Our guest Pranav Rajpurkar and his co-authors recently published Cardiologist-Level Arrhythmia Detection with Convolutional Neural Networks, a paper in which they demonstrate the use of Convolutional Neural Networks which outperform board certified cardiologists in detecting a wide range of heart arrhythmias from ECG data. In this episode, Pranav, a graduate student in Stanford's Machine Learning Group, discusses the methods applied in the study and how this automated approach could prove valuable in everyday medical treatment and revolutionize medicine.
Some arrhythmias may result in serious health complications including sudden cardiac arrest, but an intermittent signal can be difficult to detect. While patients with abnormal heartbeats can wear an ECG monitor for several weeks, a doctor might still find it difficult to distinguish between irregularities that may be benign and ones that could require treatment.
To tackle these detections, Pranav, a graduate student in Stanford's Machine Learning Group and his team developed and trained a deep-learning algorithm to classify twelve different types of irregular heartbeats (arrhythmias) in ECG data. The Stanford researchers partnered with iRhythm Technologies, a company that makes portable ECG devices, for the study. The models they developed were inspired by models that have worked well in image classification.
The team collected ECG data from iRhythm’s Zio Patch, a single-lead, noninvasive and continuous monitoring device. For the training set, 30-second clips from roughly 30,000 unique patients with different forms of arrhythmia were individually annotated by a clinical ECG expert. Working with these annotated clips from iRhythm, Pranav and his research team were able to develop and train a 34-layer convolutional neural network (CNN) to detect arrhythmias in arbitrary length ECG time-series.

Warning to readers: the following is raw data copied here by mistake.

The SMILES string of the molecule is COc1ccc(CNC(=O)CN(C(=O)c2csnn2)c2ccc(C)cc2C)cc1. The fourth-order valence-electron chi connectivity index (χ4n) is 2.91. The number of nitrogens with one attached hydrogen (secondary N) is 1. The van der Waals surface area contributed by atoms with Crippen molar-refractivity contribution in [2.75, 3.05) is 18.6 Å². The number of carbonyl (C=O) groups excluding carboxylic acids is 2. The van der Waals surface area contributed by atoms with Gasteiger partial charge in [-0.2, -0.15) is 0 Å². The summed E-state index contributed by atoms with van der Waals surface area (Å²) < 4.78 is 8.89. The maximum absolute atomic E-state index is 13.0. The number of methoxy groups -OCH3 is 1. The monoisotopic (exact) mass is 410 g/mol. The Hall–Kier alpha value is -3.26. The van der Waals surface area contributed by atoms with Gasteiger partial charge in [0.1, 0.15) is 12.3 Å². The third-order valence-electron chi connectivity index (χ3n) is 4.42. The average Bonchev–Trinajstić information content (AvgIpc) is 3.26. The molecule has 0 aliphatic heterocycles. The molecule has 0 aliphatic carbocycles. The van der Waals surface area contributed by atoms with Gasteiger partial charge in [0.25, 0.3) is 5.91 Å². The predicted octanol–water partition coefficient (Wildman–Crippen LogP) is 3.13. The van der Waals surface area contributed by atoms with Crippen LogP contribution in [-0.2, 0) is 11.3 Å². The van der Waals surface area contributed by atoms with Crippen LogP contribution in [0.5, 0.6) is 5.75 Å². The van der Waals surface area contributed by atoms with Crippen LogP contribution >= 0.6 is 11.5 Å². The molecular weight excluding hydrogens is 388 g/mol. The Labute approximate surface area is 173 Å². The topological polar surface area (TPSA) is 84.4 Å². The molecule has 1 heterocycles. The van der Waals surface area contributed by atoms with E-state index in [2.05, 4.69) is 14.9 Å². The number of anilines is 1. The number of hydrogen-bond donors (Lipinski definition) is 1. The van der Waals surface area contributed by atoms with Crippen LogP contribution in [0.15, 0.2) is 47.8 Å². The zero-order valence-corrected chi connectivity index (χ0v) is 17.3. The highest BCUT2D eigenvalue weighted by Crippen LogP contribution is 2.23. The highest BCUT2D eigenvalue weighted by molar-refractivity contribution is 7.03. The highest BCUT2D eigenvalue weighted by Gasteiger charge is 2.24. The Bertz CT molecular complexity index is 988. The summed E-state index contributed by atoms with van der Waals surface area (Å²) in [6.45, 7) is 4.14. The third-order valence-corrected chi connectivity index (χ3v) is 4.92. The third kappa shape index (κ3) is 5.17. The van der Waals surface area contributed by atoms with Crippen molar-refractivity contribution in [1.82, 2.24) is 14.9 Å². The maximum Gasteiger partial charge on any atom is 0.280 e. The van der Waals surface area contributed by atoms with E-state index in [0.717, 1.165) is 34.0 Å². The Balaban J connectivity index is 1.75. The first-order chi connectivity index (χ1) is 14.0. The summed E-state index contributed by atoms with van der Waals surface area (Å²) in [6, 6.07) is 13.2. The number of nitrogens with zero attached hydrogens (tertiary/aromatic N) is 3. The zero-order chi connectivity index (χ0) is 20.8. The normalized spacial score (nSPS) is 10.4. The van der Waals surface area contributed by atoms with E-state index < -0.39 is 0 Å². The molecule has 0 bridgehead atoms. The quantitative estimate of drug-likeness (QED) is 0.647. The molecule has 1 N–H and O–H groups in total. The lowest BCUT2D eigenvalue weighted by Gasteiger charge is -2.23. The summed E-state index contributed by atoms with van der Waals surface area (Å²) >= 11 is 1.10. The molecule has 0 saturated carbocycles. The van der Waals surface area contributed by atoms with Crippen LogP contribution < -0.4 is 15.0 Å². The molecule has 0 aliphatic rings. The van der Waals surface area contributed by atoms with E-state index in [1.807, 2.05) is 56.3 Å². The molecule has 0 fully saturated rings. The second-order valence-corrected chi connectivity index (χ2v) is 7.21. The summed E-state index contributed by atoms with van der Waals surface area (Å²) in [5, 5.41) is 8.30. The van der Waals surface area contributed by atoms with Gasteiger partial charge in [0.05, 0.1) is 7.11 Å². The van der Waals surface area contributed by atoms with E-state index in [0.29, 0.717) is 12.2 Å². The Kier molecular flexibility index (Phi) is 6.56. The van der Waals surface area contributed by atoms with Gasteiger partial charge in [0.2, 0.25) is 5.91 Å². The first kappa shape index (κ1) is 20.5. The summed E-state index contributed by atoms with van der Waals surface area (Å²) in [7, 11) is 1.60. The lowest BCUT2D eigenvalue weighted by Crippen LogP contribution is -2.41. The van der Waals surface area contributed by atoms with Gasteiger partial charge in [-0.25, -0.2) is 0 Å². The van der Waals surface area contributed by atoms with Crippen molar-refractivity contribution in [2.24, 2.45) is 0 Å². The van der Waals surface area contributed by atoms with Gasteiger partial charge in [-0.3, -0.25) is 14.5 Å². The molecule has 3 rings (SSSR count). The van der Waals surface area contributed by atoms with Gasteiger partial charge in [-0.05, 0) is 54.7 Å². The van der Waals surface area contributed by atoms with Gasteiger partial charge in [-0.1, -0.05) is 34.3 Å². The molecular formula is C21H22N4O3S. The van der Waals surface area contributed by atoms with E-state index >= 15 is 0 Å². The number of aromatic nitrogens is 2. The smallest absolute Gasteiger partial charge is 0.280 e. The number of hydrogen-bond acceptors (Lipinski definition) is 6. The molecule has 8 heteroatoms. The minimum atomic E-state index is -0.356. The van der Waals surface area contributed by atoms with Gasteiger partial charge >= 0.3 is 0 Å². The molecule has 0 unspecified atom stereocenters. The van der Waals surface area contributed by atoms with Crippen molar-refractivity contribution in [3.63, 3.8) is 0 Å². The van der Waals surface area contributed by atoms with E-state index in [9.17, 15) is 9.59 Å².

They then compared their model's performance to a committee of cardiologists on 336 undiagnosed records from 328 unique patients to test the accuracy of their algorithm. For the test set, three board-certified cardiologists formed a panel to reach a consensus about any arrhythmia present in the recordings, as a way to provide ground-truth annotation. There were three committees responsible for different splits of the test set. Additionally, six individual annotations from cardiologists outside the committees were collected for each ECG record in the test set. The researchers then compared the level of agreement of the algorithm of the three-person committee's opinion with the combined agreement of six independent cardiologists and found that the algorithm more closely aligned with the group of three cardiologists than an individual cardiologist's reading.
Pranav and his research team were able to show that the automated approach was adept at identifying complex patterns in images and audio. They suggest that the algorithm could especially help people who are at high risk and need to be monitored continuously. A device with the algorithm built into it could then alert emergency services in real-time when potentially deadly heartbeat patterns are detected.
In the long run, the researchers hope to use this technology in rural areas and parts of the developing world, where many do not have access to cardiologists.